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Depression stage

 

Disciplines > Change Management > The Kübler-Ross grief cycle > Depression stage

Symptoms | Treatment | See also

 

In the Kübler-Ross Grief Cycle, the fifth stage is one of paralyzed depression. In order, the stages are: Shock, Denial, Anger, Bargaining, Depression, Testing, Acceptance.

Symptoms

After denial, anger and bargaining, the inevitability of the news eventually (and not before time) sinks in and the person reluctantly accepts that it is going to happen. From the animation of anger and bargaining, they slump into a slough of despond. In this deep depression, they see only a horrible end with nothing beyond it. In turning in towards themselves, they turn away from any solution and any help that others can give them.

Depression may be seen in a number of passive behaviors. In the workplace, this includes physical absenteeism, long lunch breaks and mediocre work performance. It can also appear in tearful and morose episodes where the person's main concern is focused on their own world.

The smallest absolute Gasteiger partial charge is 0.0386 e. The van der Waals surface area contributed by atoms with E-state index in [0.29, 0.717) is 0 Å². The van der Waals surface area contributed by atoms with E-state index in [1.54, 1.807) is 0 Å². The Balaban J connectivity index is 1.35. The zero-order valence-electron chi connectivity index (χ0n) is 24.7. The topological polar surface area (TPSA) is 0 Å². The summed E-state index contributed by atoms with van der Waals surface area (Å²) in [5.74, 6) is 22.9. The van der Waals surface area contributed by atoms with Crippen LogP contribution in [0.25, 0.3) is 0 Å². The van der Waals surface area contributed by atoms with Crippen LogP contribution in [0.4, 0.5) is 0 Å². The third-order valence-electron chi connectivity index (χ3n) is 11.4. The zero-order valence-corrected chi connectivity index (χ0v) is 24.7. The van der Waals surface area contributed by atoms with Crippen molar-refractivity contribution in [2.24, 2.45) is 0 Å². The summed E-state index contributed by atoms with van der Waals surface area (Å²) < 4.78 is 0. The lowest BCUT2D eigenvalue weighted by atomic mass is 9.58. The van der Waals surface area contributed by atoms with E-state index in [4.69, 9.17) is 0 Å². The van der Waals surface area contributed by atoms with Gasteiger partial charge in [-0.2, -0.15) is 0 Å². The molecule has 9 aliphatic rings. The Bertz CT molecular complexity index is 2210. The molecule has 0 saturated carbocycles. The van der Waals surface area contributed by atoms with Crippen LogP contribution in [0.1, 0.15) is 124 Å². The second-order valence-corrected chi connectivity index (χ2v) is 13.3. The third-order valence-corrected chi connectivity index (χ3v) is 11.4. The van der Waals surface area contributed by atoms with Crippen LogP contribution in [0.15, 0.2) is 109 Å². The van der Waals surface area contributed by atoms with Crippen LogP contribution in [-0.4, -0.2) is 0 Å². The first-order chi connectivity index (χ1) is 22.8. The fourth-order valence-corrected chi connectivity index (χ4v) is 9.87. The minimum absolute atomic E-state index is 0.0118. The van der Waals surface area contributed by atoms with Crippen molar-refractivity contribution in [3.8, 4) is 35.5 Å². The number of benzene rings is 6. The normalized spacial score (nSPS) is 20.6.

In this phase, the person may now be blaming themselves as they take responsibility for their action where something has gone wrong. In previous phases, they may have been blaming others or the situation.

Treatment

The first thing you can do with people who are in depression is to be there with them, accepting them in all their misery. People who are depressed feel very much alone and you company, even though it may not seem that way, is likely to be welcome.

The second thing to do is to keep them moving. It is easy to get stuck in depression, and the longer they stay there, the deeper into the mud they are likely to slide. So keep up a steady stream of support, showing them that there is light ahead and encouraging them to reach towards it.

In the workplace, provision of professional coaching, counselling and other support can do a lot to help people recognize their depression and find a way to clamber out of the pit.

See also

Coping Mechanisms

Elisabeth Kübler-Ross, On Death and Dying, Macmillan, NY, 1969

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